this rich soil with a plow and gar-
ner in abundant bread, nocían
may tell; but this we know, that
the goodness falls all over Ameri-
ca, blows over in the winds, falls on
it in the dew and the rain, smiles
in the sunbeam. She has made us
a present this year with an extra
hundred millions of gold—handed
it to us in the harvest field. & re-
quires no great power of fancy; to
enable one to see along thej^anks
of our western rivers, fro$ the
Rio Grande to the springs q| the
Missouri, lromos for all, aud then
the batiks would not be as thickly
occupied as the banks ok the
Rhine. But man's folly intrudes
and destroys this picture, anji we
behold those streams flowing in a
gloomy solitude as lonely las the
inmost chamber of Etna, while all
our streets and high way
with beggars in every form of
wretchedness. When one aces the
goodness of nature poured out so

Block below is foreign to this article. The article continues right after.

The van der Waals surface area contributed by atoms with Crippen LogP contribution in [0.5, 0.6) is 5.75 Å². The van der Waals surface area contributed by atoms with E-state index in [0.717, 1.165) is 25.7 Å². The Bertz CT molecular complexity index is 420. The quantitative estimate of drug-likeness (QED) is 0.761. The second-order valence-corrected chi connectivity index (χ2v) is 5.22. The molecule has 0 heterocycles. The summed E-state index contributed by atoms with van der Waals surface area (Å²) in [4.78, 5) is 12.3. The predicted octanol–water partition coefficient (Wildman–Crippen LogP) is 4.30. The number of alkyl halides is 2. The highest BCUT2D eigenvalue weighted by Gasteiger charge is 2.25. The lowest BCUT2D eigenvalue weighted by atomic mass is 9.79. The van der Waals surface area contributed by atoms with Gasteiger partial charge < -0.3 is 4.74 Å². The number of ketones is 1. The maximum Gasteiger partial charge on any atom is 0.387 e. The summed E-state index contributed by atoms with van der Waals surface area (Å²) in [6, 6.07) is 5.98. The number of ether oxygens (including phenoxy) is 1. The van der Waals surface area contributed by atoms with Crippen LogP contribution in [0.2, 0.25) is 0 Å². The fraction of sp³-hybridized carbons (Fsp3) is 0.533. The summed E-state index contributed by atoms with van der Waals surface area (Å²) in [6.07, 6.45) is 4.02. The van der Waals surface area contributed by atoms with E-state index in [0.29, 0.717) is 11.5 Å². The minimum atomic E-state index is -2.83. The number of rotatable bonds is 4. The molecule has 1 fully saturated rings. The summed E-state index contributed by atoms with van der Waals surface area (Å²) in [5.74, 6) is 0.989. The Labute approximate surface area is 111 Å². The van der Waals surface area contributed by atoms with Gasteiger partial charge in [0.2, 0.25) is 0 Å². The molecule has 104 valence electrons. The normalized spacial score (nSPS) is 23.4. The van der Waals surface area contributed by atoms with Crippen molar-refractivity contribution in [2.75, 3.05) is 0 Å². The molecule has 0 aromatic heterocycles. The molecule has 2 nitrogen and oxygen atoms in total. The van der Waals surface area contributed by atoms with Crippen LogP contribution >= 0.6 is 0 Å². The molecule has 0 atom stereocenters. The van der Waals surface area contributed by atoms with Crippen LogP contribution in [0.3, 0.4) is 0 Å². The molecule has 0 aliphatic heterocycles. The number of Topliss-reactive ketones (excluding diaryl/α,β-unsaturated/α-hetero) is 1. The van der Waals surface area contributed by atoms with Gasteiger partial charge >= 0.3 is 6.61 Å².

generously, when one sees spring
and summer passing in infinite
value over fertile lands for hun-
dreds of years, and then beholds
millions of starving poor, made
poor by bad government, made
poor by ignorance, made poor by
idleness, made poor by vice, the
feeling comes over the heart that
God might well call man's career
on earth a failure, and might de-
clare his stay here ended, and say,
Come now the fervent heat to dis-
solve the elements.
Stopping (lie Interest,
Daniel Webster ouct dined with
an old Boston merchant,and when
they came to the wine, a dusty old
bottle was carefully descanted by
John and passed to the host.
Taking the bottle he poured out
Mr. Webster's glass and handed it
to him. Then pouring out another
glass for himself, he held it to the